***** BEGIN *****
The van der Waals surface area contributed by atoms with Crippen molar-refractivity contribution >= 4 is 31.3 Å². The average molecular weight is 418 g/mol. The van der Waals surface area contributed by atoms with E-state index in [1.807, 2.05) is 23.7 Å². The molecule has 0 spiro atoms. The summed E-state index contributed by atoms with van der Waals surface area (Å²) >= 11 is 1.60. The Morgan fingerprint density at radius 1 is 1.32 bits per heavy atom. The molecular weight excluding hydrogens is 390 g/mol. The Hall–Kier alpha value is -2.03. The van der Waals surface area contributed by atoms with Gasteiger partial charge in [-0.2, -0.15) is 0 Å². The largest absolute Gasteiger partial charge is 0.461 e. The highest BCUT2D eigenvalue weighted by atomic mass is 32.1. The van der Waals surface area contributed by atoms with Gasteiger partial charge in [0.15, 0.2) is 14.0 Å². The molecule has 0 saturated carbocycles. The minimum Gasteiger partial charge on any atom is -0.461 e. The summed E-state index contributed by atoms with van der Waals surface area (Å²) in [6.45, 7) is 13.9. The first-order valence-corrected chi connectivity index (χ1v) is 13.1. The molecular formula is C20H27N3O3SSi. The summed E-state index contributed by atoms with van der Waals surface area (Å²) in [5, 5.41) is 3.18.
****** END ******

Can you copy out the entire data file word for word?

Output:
The van der Waals surface area contributed by atoms with Crippen molar-refractivity contribution >= 4 is 31.3 Å². The average molecular weight is 418 g/mol. The van der Waals surface area contributed by atoms with E-state index in [1.807, 2.05) is 23.7 Å². The molecule has 0 spiro atoms. The summed E-state index contributed by atoms with van der Waals surface area (Å²) >= 11 is 1.60. The Morgan fingerprint density at radius 1 is 1.32 bits per heavy atom. The molecular weight excluding hydrogens is 390 g/mol. The Hall–Kier alpha value is -2.03. The van der Waals surface area contributed by atoms with Gasteiger partial charge in [-0.2, -0.15) is 0 Å². The largest absolute Gasteiger partial charge is 0.461 e. The highest BCUT2D eigenvalue weighted by atomic mass is 32.1. The van der Waals surface area contributed by atoms with Gasteiger partial charge in [0.15, 0.2) is 14.0 Å². The molecule has 0 saturated carbocycles. The minimum Gasteiger partial charge on any atom is -0.461 e. The summed E-state index contributed by atoms with van der Waals surface area (Å²) in [6.45, 7) is 13.9. The first-order valence-corrected chi connectivity index (χ1v) is 13.1. The molecular formula is C20H27N3O3SSi. The summed E-state index contributed by atoms with van der Waals surface area (Å²) in [5, 5.41) is 3.18.